Weighted Route Maps in Excel

How to visualize round trips on a Route Map in Excel, including an indication of the quantities transported between the cities

Weighted Route Map

The recent post series “Geographical Flow Maps in Excel” (part 1, part 2, part 3) described how to visualize flows from one selected city to several target locations, showing the connections between origin and targets and indicating the flow quantity by the thickness of the lines.

My highly esteemed colleague Joachim Schirra, outstanding SAP and Business Intelligence expert, read the articles and came up with the following question in a comment on LinkedIn:

“Would it be possible to show a flow with branches, junctions and return flows, too?”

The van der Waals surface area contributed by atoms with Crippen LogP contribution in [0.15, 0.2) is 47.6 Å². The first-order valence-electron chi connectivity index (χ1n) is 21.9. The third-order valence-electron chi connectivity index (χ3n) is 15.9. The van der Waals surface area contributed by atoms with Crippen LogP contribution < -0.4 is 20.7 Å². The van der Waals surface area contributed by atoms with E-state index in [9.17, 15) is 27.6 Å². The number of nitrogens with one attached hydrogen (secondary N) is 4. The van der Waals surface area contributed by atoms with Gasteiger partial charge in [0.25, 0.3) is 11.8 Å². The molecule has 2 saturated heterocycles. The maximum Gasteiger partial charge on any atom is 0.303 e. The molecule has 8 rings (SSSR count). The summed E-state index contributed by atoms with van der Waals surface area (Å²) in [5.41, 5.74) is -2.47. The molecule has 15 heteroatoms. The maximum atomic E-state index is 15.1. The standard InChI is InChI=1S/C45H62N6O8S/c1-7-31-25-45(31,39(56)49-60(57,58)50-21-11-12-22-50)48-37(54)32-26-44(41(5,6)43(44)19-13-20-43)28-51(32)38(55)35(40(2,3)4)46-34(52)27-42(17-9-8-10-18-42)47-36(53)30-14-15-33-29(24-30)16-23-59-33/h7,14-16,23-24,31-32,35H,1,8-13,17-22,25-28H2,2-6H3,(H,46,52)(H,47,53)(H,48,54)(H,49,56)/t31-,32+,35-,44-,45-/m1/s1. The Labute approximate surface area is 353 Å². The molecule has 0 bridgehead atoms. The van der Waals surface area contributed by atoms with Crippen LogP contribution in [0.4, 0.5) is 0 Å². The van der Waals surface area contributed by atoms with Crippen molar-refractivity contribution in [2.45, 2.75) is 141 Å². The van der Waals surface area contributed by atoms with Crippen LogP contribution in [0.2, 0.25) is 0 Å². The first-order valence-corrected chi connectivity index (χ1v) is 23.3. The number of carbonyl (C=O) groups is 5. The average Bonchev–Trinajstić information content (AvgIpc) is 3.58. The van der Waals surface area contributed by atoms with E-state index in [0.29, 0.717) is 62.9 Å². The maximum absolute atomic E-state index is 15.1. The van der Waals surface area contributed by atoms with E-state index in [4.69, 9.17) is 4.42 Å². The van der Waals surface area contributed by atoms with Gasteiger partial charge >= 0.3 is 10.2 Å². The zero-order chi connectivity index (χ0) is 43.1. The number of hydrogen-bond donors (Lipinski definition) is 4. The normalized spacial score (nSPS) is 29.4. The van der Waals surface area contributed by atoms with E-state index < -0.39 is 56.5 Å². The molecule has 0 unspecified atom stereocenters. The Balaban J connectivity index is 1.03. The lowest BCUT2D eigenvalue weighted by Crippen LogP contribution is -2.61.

Although this is a great idea, it sounds easier than it is. Truth be told, I do not have a solution. At least not yet.

However, Joachim’s comment made me think. What can easily be achieved is the visualization of a weighted Route Map (i.e. a round trip, see image above).

Today’s post describes how to change and enhance the Geographical Flow Map approach to get to such a Route Map. As always, the post includes the Excel workbook for free download.

Why are Flow Maps with Branches a bigger Challenge?

You may wonder why I am claiming that Joachim’s idea is a much bigger challenge than the Flow Map was.

Since there is no native chart type for this in Excel, we would have to use an XY Scatter Chart with lines again and tweak the data source until we get to the view we want.